In the Christian scheme of things, the movement from the human condition to divine transformation requires the mediation of a personal relationship with God. The personal love of Jesus facilitates the growth of the relationship. The experience of being loved by him draws the Christian out of selfishness into deeper levels of self-surrender.
*Thomas Keating, The Mystery of Christ: The Liturgy as Spiritual Experience
11 Mary was standing outside the tomb crying, and as she wept, she stooped and looked in. 12 She saw two white-robed angels, one sitting at the head and the other at the foot of the place where the body of Jesus had been lying. 13 “Dear woman, why are you crying?” the angels asked her. “Because they have taken away my Lord,” she replied, “and I don’t know where they have put him.”
14 She turned to leave and saw someone standing there. It was Jesus, but she didn’t recognize him. 15 “Dear woman, why are you crying?” Jesus asked her. “Who are you looking for?”
She thought he was the gardener. “Sir,” she said, “if you have taken him away, tell me where you have put him, and I will go and get him.”
16 “Mary!” Jesus said.
She turned to him and cried out, “Rabboni!” (which is Hebrew for “Teacher”).
17 “Don’t cling to me,” Jesus said, “for I haven’t yet ascended to the Father. But go find my brothers and tell them, ‘I am ascending to my Father and your Father, to my God and your God.’”
18 Mary Magdalene found the disciples and told them, “I have seen the Lord!” Then she gave them his message.
There is a contrast between how Mary Magdalene is addressed in this story. The angels speak to her as "dear woman." "Woman" is a gender term, covering every woman. "Woman," even "dear...," does not indicate any intimacy.
Later, Jesus addresses her as "dear woman." Again, there is no specificity or specific relationship indicated, only gender.
Next, Jesus says "Mary!" This indicates intimate insight into she who had been called "dear woman." For scripturally the name implies intimate knowledge of a person, along with insight into his or her nature.
"Mary!" implies a relationship. And "Mary!" notes continuance of a relationship spanning before and after the Resurrection.
Thomas Keating sees in this story, as with the Easter Mystery stories generally, contemplative insight into personal spiritual transformation. The stories, while based in true historical events, are addressed to later church communities. They have assumed an instructive meaning beyond what happened in the past with Jesus.
“Don’t cling to me,” Jesus said, “for I haven’t yet ascended to the Father. But go find my brothers and tell them, ‘I am ascending to my Father and your Father, to my God and your God.’”
Jesus is speaking Mary into a deeper relationship with Him. She thought he was dead, and this shows she had failed to grasp the spiritual depth to Christ. She is being spiritually enlightened to a deeper meaning, a deeper relationship.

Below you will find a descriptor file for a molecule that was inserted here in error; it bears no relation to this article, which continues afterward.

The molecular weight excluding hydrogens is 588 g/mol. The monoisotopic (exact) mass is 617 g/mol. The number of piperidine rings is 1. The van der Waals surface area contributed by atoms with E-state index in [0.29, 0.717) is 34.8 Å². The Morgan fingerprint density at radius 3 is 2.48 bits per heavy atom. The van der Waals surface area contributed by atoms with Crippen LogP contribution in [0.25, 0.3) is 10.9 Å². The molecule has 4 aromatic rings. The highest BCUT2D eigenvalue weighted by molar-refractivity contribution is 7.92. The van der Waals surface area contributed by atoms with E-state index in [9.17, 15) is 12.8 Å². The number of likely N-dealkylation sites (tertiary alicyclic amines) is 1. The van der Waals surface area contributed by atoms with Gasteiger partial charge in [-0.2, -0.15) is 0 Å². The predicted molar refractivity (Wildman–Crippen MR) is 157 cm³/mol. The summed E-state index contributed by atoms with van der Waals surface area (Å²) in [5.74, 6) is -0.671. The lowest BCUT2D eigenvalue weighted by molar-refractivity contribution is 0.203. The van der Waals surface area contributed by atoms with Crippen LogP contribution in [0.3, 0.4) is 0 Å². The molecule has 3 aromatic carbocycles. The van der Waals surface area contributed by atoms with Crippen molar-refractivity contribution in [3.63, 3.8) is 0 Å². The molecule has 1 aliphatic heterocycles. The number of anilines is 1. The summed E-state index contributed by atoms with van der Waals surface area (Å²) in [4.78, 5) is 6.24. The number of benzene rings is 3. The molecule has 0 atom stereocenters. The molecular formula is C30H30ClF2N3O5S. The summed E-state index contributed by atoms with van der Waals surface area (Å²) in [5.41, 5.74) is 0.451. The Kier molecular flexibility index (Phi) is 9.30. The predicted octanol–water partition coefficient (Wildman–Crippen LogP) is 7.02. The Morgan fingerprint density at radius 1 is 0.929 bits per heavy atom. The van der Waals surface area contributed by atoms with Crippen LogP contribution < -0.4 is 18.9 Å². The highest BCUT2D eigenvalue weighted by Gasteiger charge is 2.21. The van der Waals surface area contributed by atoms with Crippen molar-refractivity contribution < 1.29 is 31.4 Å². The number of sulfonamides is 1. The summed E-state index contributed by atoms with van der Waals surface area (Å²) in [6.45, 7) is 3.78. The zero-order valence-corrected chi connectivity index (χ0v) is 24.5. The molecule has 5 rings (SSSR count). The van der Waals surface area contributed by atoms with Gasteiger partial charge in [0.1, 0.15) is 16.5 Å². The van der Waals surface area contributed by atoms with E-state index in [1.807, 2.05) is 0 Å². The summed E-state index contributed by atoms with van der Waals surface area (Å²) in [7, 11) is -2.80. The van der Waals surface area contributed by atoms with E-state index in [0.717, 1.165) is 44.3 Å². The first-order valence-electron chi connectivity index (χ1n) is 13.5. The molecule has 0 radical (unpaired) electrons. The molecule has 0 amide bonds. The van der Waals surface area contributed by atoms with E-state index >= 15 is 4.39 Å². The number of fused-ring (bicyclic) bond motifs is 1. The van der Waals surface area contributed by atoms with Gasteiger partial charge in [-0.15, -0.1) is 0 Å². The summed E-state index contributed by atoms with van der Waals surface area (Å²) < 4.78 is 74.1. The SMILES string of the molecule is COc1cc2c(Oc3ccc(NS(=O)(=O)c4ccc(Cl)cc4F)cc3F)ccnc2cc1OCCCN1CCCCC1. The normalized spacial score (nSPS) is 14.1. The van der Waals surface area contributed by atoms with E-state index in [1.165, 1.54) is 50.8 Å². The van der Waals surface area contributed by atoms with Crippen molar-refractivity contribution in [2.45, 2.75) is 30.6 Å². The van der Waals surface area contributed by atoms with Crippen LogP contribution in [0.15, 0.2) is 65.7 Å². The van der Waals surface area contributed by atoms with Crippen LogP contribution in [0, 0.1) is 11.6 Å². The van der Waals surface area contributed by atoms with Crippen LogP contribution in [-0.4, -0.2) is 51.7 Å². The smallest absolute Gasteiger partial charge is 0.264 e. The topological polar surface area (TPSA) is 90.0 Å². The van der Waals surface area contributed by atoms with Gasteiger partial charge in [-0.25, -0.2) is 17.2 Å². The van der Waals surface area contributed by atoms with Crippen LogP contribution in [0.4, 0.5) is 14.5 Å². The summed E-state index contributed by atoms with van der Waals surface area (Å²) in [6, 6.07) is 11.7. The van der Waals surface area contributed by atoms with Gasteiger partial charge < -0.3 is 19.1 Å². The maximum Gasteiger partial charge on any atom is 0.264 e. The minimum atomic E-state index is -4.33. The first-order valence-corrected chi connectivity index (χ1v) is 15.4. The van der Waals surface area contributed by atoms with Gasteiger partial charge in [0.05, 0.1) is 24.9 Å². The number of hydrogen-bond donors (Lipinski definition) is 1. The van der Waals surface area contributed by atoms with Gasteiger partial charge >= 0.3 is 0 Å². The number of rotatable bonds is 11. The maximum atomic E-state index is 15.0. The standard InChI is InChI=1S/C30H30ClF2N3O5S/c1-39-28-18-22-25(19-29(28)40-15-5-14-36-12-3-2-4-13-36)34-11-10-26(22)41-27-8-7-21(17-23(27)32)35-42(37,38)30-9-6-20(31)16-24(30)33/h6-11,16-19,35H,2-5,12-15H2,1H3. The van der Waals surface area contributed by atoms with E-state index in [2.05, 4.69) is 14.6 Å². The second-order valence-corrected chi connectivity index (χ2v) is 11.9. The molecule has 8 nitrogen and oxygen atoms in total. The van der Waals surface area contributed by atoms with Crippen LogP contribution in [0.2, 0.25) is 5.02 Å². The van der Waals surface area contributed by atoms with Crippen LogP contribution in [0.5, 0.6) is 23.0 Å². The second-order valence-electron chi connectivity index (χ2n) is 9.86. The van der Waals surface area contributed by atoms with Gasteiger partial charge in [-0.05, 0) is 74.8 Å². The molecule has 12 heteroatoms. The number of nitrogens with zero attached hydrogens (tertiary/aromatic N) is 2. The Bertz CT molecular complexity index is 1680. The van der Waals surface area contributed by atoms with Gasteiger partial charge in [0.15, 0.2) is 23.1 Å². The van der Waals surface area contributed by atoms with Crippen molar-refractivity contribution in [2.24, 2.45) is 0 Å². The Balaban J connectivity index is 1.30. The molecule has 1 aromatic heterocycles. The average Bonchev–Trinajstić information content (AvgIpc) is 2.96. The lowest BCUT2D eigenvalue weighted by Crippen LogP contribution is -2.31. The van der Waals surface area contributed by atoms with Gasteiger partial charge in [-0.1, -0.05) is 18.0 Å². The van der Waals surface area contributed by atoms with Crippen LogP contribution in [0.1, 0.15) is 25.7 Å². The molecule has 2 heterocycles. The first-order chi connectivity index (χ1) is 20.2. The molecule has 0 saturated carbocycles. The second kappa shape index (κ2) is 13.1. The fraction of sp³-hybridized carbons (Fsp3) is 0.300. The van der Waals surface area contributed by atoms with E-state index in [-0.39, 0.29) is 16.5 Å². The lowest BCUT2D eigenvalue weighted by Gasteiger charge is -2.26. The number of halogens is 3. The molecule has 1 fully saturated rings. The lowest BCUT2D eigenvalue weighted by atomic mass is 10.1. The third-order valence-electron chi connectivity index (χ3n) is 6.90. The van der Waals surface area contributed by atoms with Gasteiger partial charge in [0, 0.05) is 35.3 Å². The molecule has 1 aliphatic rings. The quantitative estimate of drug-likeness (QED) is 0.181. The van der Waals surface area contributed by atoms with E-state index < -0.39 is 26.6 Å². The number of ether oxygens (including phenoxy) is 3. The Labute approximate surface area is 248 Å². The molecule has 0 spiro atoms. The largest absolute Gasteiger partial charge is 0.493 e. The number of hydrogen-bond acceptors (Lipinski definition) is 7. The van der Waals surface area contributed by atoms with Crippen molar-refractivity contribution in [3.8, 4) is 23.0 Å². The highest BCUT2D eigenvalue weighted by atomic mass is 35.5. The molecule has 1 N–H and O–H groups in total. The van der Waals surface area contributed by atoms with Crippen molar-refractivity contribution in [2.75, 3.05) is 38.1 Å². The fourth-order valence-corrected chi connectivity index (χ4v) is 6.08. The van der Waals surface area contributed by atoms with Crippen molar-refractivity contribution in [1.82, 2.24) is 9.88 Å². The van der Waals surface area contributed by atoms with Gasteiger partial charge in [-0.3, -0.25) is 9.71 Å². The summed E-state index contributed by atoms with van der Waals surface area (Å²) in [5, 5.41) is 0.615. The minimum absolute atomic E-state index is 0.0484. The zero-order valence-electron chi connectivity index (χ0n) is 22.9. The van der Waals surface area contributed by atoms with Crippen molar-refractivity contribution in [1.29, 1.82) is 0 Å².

Jesus awakens Mary, now, to a relationship with the Universal and Cosmic Christ. Mary must release her grasp on Jesus as the incarnated Word, Jesus of Nazareth, and see that the Resurrected Christ is a fuller, less restricted way of being in relationship with her Friend and Lord, in Love.
This transition in consciousness and relationship is a difficult one. But it is scriptural to grow from attachment to the Christ as Jesus of Nazareth to the Living, Cosmically Present Christ.
Therefore from now on we recognize no one according to the flesh; even though we have known Christ~as~Jesus, or Son of Man, according to the flesh, yet now we know Him in this way no longer.
*II Corinthians 5.16, NASB
In living into the Resurrection Story, we each, sooner or later, if we remain lovingly abandoned to the Spirit, are addressed by the Spirit of Christ. We hear our name, and the One speaking it is the Living Word. This Christ is no longer clothed in flesh; this One is Pure Spirit. The call is a call of Love, awakening us to contemplative awareness of union with the Christ. We grow into progressively deeper levels of assimilating into our beings the Mystical Christ.
Again, this transition from fleshly-consciousness to spirit-consciousness is very difficult~I cannot put into words how difficult this conversion is.
The transition is progressive, for a completely new consciousness~state has to emerge, being transformed out of the energy of the previous states of consciousness.
The historical mode of the Christ offers us a concrete form. We tend to want to cling to materialistic, fleshly images. We want that security, maybe, in focusing on the fleshly Christ. But, like a child growing from early concrete thinking, through Grace we grow to release our attachment to the embodied Word, Jesus of Nazareth. This deepens and enriches the relationship.
This does not mean we eliminate devotion to the historical Christ Jesus from our faith experience. For the Incarnated Word is part of the eternal history~being of the Triune God. Rather, we enter a fullness of Christ which includes Jesus of Nazareth. Indeed, I at times have powerful experiences of the historical Jesus Christ.
We have a leap of consciousness, a shifting of the relationship, a being taking into a fuller experience of Christ, but without leaving any true prior experience behind.
As all relationships, if healthy, grow up, why would it not be different between Jesus and you?
Have you had a time in which you were, even if for a moment, experiencing awareness of Christ as Pure Spirit, beyond all images and attachment to Christ as embodied, or incarnated two thousand years ago? How did you respond to that experience? Explain.
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